Crohn's disease is related closely to another chronic inflammatory condition that involves only the colon called ulcerative colitis. Together, Crohn's disease and ulcerative colitis are frequently referred to as inflammatory bowel disease (IBD). Ulcerative colitis and Crohn's disease have no medical cure. Once the diseases begin, they tend to fluctuate between periods of inactivity (remission) and activity (relapse). They affect approximately 500,000 to two million people in the United States. Men and women are equally affected. IBD most commonly begins during adolescence and early adulthood, but it also can begin during childhood and later in life.
Crohn's disease tends to be more common in relatives of patients with Crohn's disease. It also is more common among relatives of patients with ulcerative colitis.
It prdominates in the intestine (ileum) and the large intestine (colon), but may occour in any section of the GI tract. Crohn's disease usually causes diarrea, crampy abdominal pain, often fever, and at times rectal bleeding. Loss of appetite and subsequent weight loss also may occur. Symptoms may range from mild to severe, but in general people with Crohn's disease can lead active and productive lives. Crohn's disease is chronic. We don't know its cause. Medication currently available decreases inflammation and usually controls the symptoms, but does not provide a cure. The diagnosis is suggested by the history (signs and symptomes). Additional testing to help make the diagnosis may include barium x-rays of the upper and lower GI tract, flexible sigmoidoscopy, and sometimes colonoscopy. The last two permit a direct examination of the colon with a lighted tube inserted through the anus. Druing these tests, biopsies may be obtaine to help make a diagnosis.) Laboratory tests are so helpful and include evaluation of the blood and stool. Several groups of drugs form the mainstay of therapy for Crohn's disease today. They are: Aminosalicylates (asprin like drugs); Corticosteriods; Immune modifiers; Antibiotics. Surgery becomes necessary in Crohn's disease when medications can no longer control the symptoms, or when there is an intestinal obstruction or other complication.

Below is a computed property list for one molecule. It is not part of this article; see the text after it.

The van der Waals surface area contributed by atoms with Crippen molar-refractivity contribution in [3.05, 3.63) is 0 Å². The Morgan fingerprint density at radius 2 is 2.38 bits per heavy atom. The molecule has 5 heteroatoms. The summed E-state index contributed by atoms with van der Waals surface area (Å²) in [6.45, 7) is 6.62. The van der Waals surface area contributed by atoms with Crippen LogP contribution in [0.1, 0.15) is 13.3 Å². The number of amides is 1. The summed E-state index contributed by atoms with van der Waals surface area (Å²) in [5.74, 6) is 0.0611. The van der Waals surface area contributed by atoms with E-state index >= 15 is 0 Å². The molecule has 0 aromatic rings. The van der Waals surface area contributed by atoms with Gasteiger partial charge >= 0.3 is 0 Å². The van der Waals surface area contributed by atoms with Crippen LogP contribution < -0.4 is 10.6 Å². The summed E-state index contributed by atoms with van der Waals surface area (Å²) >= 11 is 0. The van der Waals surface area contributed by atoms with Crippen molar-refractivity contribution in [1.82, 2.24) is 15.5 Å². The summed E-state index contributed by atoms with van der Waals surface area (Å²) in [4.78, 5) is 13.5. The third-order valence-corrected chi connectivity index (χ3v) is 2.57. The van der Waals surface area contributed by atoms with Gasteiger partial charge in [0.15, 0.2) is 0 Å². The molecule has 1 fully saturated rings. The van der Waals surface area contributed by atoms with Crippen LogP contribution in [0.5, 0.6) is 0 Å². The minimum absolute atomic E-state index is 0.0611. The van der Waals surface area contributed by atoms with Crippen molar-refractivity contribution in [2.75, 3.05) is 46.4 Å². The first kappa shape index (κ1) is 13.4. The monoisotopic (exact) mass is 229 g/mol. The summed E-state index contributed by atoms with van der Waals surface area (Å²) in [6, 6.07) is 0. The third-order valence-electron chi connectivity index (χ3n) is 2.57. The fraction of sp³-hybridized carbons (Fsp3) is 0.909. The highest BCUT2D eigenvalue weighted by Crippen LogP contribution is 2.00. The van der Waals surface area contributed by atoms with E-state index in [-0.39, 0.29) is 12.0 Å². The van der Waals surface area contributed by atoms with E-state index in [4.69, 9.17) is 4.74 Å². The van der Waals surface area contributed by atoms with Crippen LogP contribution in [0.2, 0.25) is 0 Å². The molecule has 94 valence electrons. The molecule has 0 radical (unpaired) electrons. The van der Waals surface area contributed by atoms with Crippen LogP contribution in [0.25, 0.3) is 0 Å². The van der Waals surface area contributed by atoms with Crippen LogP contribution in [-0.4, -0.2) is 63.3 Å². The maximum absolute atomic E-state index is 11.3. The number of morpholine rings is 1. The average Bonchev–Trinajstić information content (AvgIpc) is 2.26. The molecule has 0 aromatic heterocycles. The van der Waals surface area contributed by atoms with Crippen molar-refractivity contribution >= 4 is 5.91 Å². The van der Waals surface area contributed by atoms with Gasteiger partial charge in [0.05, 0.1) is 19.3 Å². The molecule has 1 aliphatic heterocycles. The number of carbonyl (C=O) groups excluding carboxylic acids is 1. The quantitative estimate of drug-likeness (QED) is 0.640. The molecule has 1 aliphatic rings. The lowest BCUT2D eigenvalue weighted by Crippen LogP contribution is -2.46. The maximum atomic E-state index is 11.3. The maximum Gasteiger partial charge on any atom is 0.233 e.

Contact: Crohn's & Colitis Foundation of America, Inc. , National Headquarters, 386 Park Ave. South, 17th Floor, New York, NY 10016-8804; phone (212)685-3440; (800)932-2423; Fax: (212)779-4098; email: firstname.lastname@example.org; website: http://www.ccfa.org/